Cannondale SuperSix Review
Cannondale SuperSix Review
The Cannondale SuperSix range of road bikes is back and better than ever in 2012, with a range of component setups and price points designed to appeal to a wide audience. Here is a look the bikes offered in this Grand Tour-winning family. Prices range from £1,800 for the SuperSix 6 Apex to £3,600 for the Ultegra Di2 but more of that later.
SuperSix 6 Apex
With a full carbon BB30 frame and fork, this Cannondale SuperSix model is light and agile, with enough strength to back up its nimbleness so that you always feel confident during training and racing.
Cannondale has worked hard to make this range particularly stiff, as evidenced by the oversized BB area and the integration of asymmetric chain stays, working together to help you deliver all that power to the wheels without wasting an ounce of effort.
The SRAM APEX groupset is onboard to deliver smooth gear changes and good stopping power, while the Shimano RS10 wheels combine with Schwalbe Lugano tyres to keep a consistent level of quality across the bike.
This is the entry-level bike in the SuperSix range and as such, the Apex is priced at £1,800. In our view, this is a fair price for this bike. Others worth considering at this price point include the Specialized Tarmac Elite, Specialized Roubaix Elite, Bianchi Sempre Veloce or one of several others.
SuperSix 5 105
Following in the footsteps of its sibling, this Cannondale SuperSix iteration features a wealth of components from the Shimano 105 range, hardly surprising given it’s name. You get the full carbon frame and fork arrangement for a feather-light construction and impeccable power transfer setup, while the drive train is all from Shimano’s 105 catalogue of equipment. This is a lovely bike to ride and at £2,000 is just £200 more than the Apex.
One of the benefits of picking this particular range of bikes is that you can benefit from the integration of hourglass seat stays. True to the name, these intriguingly shaped components allow for greater long distance comfort because they are specifically designed to soak up the bumps and rumble generated by imperfect tarmac surfaces, oh shock horror, did I say imperfect roads, shame on me. If you are going to be spending hour after gruelling hour in the saddle, then this kind of feature will help to keep up your energy levels and morale. Trust me, I know.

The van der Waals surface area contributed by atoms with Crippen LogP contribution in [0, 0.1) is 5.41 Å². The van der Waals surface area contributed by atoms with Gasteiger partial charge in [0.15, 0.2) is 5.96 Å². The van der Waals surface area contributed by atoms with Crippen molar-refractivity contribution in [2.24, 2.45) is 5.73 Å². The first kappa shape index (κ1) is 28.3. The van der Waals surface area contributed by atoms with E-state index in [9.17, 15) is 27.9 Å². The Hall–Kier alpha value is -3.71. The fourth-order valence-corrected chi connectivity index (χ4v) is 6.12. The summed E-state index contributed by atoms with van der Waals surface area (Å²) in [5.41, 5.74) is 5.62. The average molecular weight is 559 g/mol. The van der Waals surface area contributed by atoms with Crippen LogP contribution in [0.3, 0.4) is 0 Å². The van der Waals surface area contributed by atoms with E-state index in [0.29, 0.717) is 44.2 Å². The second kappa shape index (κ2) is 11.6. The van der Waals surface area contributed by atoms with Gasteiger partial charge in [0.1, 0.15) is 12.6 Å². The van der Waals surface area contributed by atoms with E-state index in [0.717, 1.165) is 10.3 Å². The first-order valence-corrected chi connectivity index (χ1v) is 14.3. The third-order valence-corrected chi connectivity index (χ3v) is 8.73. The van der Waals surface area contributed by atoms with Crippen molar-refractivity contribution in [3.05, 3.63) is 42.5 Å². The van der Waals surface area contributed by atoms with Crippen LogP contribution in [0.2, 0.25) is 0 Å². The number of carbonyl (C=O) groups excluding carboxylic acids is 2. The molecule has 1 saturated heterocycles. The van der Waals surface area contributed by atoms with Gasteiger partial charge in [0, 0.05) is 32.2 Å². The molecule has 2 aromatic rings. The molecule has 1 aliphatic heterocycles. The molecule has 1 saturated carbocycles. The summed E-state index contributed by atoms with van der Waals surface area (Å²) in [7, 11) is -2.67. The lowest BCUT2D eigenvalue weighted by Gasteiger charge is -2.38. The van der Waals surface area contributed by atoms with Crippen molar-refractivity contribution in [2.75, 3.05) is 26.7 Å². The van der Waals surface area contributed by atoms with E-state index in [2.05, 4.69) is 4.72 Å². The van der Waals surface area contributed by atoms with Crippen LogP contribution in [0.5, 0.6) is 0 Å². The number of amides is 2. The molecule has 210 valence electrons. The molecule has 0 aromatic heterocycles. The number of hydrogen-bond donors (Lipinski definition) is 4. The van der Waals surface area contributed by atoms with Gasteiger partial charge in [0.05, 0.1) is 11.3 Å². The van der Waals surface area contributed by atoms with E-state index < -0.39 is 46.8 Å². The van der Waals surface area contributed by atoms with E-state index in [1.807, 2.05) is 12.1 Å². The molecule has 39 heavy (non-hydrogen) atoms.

SuperSix 3 Ultegra
A number of components have been switched out to make this Cannondale SuperSix model feel special, so the carbon frame is paired with Shimano Ultegra kit (these Cannondale boys need help naming their models) and matched with rims from the Mavic Ksyrium range and Schwalbe Durano S tyres, yum yum.
The result is that performance and power transfer are taken to the next level. It also means that this bike is lighter than its stable mates, giving you much less weight to lug around with you and helping you improve personal bests and beat your way to the front of the pack in competitive situations. But at what price did you say? Mmm, well, the Ultegra is £2,900.
The carbon headset and seat post work well in this setup, while the comfort levels afforded on the other models are also present and correct here, so you need not worry about the quality of the riding experience from the point of view of your posterior.
SuperSix Ultegra Di2
There are even more carbon components found onboard this SuperSix model than any of its contemporaries. In fact the full carbon frame has been specifically modified for this model so that it can work seamlessly with the various Shimano Ultegra Di2 elements that are jockeying for position all over the place.
Some riders who switch over to a carbon framed bike from an alloy alternative express surprise that this kind of setup dampens the liveliness typically associated with road racing cycles. However, with excellent lateral stiffness that has defined the range, the Ultegra Di2 edition is more than cut out for high stakes races and sessions for anyone who wants to get plenty of feedback from their bike without also compromising its lightness.
You want to stay in touch with the road without feeling like it is wearing you down and hampering your ability to perform to the best of your potential. It is this careful balance which the Cannondale SuperSix range manages to achieve admirably.
If you can afford it, I’d recommend the Ultegra Di2 over the Ultegra but at £3,600 it is another £700, just don’t tell your other half.
Cannondale SuperSix Video